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The Profound Impact of the Scarcity Trap

THE PROFOUND IMPACT OF THE SCARCITY TRAP

What is “The Scarcity Trap?”

I couldn’t help but read this article and think of all the children and youth we work with that have scarcities in family, nutrition, safety and a place to call home. I also couldn’t help but think of myself and our staff members—the adults around those young people and how we pass on our “scarcity traps” to children.

Sendhil Mullaianathan, an economics professor at Harvard University and Eldar Shafir, a psychology professor at Princeton, are leading the research and implementing studies around this concept and you can find more on the podcast linked to the article below, but here is their basic theory: “When you're really desperate for something, you can focus on it so obsessively there's no room for anything else.”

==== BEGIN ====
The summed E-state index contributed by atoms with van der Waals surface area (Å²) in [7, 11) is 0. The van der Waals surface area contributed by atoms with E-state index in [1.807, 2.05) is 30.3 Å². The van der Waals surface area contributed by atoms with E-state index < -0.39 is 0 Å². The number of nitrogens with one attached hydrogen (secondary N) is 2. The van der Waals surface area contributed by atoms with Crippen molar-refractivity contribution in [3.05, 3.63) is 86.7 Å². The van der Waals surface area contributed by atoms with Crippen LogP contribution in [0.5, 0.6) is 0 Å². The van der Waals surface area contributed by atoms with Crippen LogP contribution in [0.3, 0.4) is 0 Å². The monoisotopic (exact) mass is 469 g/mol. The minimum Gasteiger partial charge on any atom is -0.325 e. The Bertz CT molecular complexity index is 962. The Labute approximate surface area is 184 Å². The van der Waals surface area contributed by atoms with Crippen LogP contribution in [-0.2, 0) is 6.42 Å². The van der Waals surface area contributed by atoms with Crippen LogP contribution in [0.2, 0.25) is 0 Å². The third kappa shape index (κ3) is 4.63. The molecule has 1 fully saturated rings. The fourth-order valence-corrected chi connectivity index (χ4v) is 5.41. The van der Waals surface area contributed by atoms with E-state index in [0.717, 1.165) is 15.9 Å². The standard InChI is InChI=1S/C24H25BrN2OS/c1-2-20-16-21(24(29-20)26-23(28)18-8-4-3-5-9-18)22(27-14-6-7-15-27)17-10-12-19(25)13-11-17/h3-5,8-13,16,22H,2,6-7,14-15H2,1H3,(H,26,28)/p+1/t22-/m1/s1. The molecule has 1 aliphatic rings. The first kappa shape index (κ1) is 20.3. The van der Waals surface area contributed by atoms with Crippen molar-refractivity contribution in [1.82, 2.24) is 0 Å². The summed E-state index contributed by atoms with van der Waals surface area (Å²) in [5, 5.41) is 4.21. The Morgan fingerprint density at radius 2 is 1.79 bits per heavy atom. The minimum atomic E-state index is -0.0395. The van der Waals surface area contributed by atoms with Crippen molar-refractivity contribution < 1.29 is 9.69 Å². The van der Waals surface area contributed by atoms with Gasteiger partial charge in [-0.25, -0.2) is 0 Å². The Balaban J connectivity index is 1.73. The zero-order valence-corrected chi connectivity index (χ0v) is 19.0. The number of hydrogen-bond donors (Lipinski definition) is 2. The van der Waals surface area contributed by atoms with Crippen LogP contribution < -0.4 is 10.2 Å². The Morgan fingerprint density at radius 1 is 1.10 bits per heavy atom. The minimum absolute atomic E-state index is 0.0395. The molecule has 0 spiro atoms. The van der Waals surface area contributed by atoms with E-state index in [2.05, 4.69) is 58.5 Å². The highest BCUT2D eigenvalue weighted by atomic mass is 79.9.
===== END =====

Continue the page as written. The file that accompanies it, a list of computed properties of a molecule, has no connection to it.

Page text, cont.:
The authors of the article also point out that, “Scarcity takes a huge toll. It robs people of insight. And it helps to explain why, when we're in a hole, we sometimes dig ourselves even deeper.”

Obsessive Dysfunctions and Scarcity

It is not hard to understand the connection between obsessive dysfunctions and children/adults with ACE scores (Adverse Childhood Experiences) above four or more—this includes most of the children/youth in our foster system and adults in corrections.

We already know the profound link between a lack of love in adolescence and addictions, clarifying that addictions are a learning disability, not a character deficit.

But I think it is also important to ask ourselves, “What is my scarcity and how am I subconsciously passing that trap on to the young people around me?”

References

The Scarcity Trap: Why We Keep Digging When We're Stuck In A Hole, Jennifer Schmidt, Shankar Vedantam, Maggie Penman, Tara Boyle. April 1, 2018, https://www.npr.org/2018/04/01/598119170/the-scarcity-trap-why-we-keep-digging-when-were-stuck-in-a-hole

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